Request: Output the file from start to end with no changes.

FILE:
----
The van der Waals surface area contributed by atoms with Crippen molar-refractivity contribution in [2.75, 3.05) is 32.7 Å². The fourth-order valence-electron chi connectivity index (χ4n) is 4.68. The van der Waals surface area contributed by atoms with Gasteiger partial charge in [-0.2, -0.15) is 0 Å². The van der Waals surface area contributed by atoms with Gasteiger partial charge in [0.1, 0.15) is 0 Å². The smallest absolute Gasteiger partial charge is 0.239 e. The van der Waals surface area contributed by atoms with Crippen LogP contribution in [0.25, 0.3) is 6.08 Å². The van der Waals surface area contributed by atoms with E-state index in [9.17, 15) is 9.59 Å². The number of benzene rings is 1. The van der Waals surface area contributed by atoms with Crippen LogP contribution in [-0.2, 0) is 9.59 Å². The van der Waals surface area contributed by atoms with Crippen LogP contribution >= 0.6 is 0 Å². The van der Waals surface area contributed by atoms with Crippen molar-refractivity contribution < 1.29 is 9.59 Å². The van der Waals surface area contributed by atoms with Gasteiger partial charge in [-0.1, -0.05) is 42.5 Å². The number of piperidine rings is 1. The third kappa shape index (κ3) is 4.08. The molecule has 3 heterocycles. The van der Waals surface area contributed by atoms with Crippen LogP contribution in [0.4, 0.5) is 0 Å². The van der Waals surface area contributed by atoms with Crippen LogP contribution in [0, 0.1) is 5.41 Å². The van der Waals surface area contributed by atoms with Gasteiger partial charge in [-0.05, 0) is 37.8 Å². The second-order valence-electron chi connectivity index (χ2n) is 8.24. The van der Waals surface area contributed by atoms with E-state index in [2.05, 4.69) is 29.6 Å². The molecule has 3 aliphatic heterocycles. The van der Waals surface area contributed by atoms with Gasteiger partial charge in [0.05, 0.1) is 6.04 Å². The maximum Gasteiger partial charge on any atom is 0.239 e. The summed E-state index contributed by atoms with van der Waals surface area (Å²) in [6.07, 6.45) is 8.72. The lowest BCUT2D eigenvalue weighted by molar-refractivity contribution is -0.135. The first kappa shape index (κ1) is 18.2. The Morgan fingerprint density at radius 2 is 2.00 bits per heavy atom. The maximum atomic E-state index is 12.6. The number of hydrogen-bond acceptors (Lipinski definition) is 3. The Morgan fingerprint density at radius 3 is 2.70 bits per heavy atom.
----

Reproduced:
The van der Waals surface area contributed by atoms with Crippen molar-refractivity contribution in [2.75, 3.05) is 32.7 Å². The fourth-order valence-electron chi connectivity index (χ4n) is 4.68. The van der Waals surface area contributed by atoms with Gasteiger partial charge in [-0.2, -0.15) is 0 Å². The van der Waals surface area contributed by atoms with Gasteiger partial charge in [0.1, 0.15) is 0 Å². The smallest absolute Gasteiger partial charge is 0.239 e. The van der Waals surface area contributed by atoms with Crippen LogP contribution in [0.25, 0.3) is 6.08 Å². The van der Waals surface area contributed by atoms with E-state index in [9.17, 15) is 9.59 Å². The number of benzene rings is 1. The van der Waals surface area contributed by atoms with Crippen LogP contribution in [-0.2, 0) is 9.59 Å². The van der Waals surface area contributed by atoms with Crippen LogP contribution >= 0.6 is 0 Å². The van der Waals surface area contributed by atoms with Crippen molar-refractivity contribution < 1.29 is 9.59 Å². The van der Waals surface area contributed by atoms with Gasteiger partial charge in [-0.1, -0.05) is 42.5 Å². The number of piperidine rings is 1. The third kappa shape index (κ3) is 4.08. The molecule has 3 heterocycles. The van der Waals surface area contributed by atoms with Crippen LogP contribution in [0.4, 0.5) is 0 Å². The van der Waals surface area contributed by atoms with Crippen LogP contribution in [0, 0.1) is 5.41 Å². The van der Waals surface area contributed by atoms with Gasteiger partial charge in [-0.05, 0) is 37.8 Å². The second-order valence-electron chi connectivity index (χ2n) is 8.24. The van der Waals surface area contributed by atoms with E-state index in [2.05, 4.69) is 29.6 Å². The molecule has 3 aliphatic heterocycles. The van der Waals surface area contributed by atoms with Gasteiger partial charge in [0.05, 0.1) is 6.04 Å². The maximum Gasteiger partial charge on any atom is 0.239 e. The summed E-state index contributed by atoms with van der Waals surface area (Å²) in [6.07, 6.45) is 8.72. The lowest BCUT2D eigenvalue weighted by molar-refractivity contribution is -0.135. The first kappa shape index (κ1) is 18.2. The Morgan fingerprint density at radius 2 is 2.00 bits per heavy atom. The maximum atomic E-state index is 12.6. The number of hydrogen-bond acceptors (Lipinski definition) is 3. The Morgan fingerprint density at radius 3 is 2.70 bits per heavy atom.